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ACM CareerNews for Tuesday, August 3, 2010

ACM CareerNews is intended as an objective career news digest for busy IT professionals. Views expressed are not necessarily those of ACM. To send comments, please write to careernews-request@acm.org

Volume 6, Issue 15, August 3, 2010




After Pay Cuts, IT Workers May Seek Payback in New Job
Network World (via Computerworld), July 21

As the IT job market continues to show signs of improving, companies should be bracing for an increase in employee attrition rates. According to a new survey conducted by Harris Interactive, confidence among tech workers in the economy is on the rise. In the second quarter of 2010, 38% of the IT workers believe the economy is getting stronger, compared to 32% in the first quarter. As worker confidence improves, they are likely to seek out new opportunities elsewhere.

The Harris Interactive results could foreshadow trouble ahead for IT managers and companies now relying on fewer IT employees. Many IT workers may already be preparing to look for new jobs over the next year, especially if their salaries were cut or salary increases suspended. Approximately 61% of IT workers earning between $35,000 and $50,000 a year are "likely" to start looking for a new job over the next 12 months. Meanwhile, 27% of IT workers now making between $50,000 and $75,000 annually and 36% of those whose salaries exceed $75,000 are "likely" to begin a job search.


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Tips to Recharge Your Job Search
San Francisco Chronicle, July 22

While flexibility is key during a job search, it is not always the case that more jobs will be available to you if you adopt an "I will work anywhere" strategy. To make your job search as productive as possible, you need to put your plan into action. For example, if you are not accomplishing what you had hoped for in your job search, consider joining a job search group that shares a common goal. With that in mind, the article offers a handful of the most common tips for recharging a job search.

Put your job search plan into action by following through on at least one job search activity every day. The more action you take, the more momentum you build. Try a new job search technique if your job search is not yet producing results. You may also want to fine-tune your elevator pitch so that it expresses what you want people to remember most about you. Stay in contact with your networking group. In addition to calling them, consider sending cards or interesting articles to those who have helped you. This goes a long way when developing rapport and creating good will. Join a job club or job search group to discuss leads and share ideas.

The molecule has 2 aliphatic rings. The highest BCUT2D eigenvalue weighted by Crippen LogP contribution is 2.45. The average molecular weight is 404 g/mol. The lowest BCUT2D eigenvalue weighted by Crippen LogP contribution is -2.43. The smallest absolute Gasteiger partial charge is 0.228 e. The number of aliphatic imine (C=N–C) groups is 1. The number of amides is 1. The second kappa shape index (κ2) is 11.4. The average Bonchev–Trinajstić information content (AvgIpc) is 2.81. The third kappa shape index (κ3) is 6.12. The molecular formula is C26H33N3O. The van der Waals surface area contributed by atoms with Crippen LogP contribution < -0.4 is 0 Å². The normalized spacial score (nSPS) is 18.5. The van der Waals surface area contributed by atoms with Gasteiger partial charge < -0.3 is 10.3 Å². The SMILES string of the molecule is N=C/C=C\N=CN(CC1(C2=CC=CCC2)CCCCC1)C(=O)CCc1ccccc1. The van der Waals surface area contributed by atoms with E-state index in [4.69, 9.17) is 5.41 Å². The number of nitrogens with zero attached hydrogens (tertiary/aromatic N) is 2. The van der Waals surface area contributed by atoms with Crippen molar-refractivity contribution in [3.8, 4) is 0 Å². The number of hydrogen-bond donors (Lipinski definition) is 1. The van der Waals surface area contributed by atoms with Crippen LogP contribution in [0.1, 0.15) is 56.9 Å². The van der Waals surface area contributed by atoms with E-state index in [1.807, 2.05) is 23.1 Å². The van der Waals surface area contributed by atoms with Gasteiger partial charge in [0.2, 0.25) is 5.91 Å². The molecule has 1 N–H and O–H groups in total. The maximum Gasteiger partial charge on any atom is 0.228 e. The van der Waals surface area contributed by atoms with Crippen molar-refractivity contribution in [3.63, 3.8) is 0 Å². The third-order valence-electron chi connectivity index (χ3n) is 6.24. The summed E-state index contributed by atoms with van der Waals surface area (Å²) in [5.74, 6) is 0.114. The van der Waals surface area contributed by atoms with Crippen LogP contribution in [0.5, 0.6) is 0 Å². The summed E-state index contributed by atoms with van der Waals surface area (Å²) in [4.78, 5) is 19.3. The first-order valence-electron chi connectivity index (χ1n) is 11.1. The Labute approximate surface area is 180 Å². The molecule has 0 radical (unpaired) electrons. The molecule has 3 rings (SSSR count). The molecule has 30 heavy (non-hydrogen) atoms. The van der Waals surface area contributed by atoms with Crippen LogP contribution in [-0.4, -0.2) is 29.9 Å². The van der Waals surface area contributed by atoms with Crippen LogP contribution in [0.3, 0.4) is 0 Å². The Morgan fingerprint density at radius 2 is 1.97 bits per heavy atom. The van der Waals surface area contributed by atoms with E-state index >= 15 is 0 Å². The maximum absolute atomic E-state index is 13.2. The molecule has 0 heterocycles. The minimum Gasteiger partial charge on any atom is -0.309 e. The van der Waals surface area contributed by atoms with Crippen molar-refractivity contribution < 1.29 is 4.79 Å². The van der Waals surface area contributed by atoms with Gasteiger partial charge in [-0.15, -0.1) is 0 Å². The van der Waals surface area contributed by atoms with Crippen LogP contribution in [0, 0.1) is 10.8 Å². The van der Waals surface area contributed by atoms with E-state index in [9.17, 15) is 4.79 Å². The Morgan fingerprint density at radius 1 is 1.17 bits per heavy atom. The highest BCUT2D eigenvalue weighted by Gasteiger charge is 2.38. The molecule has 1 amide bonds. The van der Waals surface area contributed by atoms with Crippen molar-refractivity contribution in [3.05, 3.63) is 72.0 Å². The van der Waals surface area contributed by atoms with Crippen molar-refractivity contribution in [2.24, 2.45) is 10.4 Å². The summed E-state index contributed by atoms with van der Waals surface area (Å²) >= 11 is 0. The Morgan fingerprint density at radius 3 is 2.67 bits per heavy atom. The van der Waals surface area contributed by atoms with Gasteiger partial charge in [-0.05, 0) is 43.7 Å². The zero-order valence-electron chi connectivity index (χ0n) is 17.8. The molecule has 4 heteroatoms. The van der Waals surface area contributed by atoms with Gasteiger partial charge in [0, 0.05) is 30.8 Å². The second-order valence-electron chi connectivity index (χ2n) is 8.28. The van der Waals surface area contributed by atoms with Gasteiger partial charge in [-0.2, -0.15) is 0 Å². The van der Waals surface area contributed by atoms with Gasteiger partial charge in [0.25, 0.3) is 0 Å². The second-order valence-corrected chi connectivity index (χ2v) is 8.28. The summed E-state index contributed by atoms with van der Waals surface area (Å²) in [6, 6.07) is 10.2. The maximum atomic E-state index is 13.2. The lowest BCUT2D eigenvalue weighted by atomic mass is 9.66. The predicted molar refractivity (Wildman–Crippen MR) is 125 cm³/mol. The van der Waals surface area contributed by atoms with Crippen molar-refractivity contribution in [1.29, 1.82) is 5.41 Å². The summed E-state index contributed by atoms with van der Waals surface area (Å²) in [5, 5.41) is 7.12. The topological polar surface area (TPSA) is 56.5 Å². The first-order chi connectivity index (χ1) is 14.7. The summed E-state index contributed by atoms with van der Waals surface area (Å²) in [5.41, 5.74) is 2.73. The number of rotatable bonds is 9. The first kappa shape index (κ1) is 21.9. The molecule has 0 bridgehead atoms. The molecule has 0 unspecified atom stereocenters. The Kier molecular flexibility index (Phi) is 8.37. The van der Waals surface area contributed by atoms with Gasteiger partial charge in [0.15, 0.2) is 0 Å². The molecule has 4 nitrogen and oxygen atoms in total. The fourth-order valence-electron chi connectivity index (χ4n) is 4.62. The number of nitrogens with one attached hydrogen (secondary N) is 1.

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Five Mistakes Online Job Hunters Make
Wall Street Journal, July 22

In a difficult hiring environment, building and maintaining an online presence is critical to networking and job hunting. Done right, it can be an important tool for present and future networking and useful for potential employers trying to get a sense of who you are, your talents and your experience. If done improperly, however, it can actually take you out of the running for important positions. Based on an understanding of best practices, the article highlights five mistakes online job hunters often make on social networking sites.

If you use Twitter or you write a blog, you should assume that hiring managers and recruiters are going to read your updates and your posts. Approximately 80% of hiring managers and job recruiters review online information about job applicants before making a hiring decision. Of those, 70% said that they have rejected candidates based on information that they found online, such as inappropriate comments and photos. Keep in mind that blanketing social networks with half-completed profiles accomplishes nothing except to annoy the exact people you want to impress. One online profile done well is far more effective than several incomplete ones. Many people make the mistake of joining LinkedIn and other social media sites and then just letting their profiles sit publicly unfinished.


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Five Questions to Ask Before Taking That Telecommuting Job
Web Worker Daily, July 22

Before you agree to what seems like a dream telecommuting role, make sure that both you and your potential employer are clear about the role, your responsibilities and your work process. While some employers have defined telecommuting policies in place and have management who are used to working with remote staff, many do not. Getting answers to these questions before you agree to take the job will not only clarify the role, but could also help your potential employer to produce its own telecommuting policy.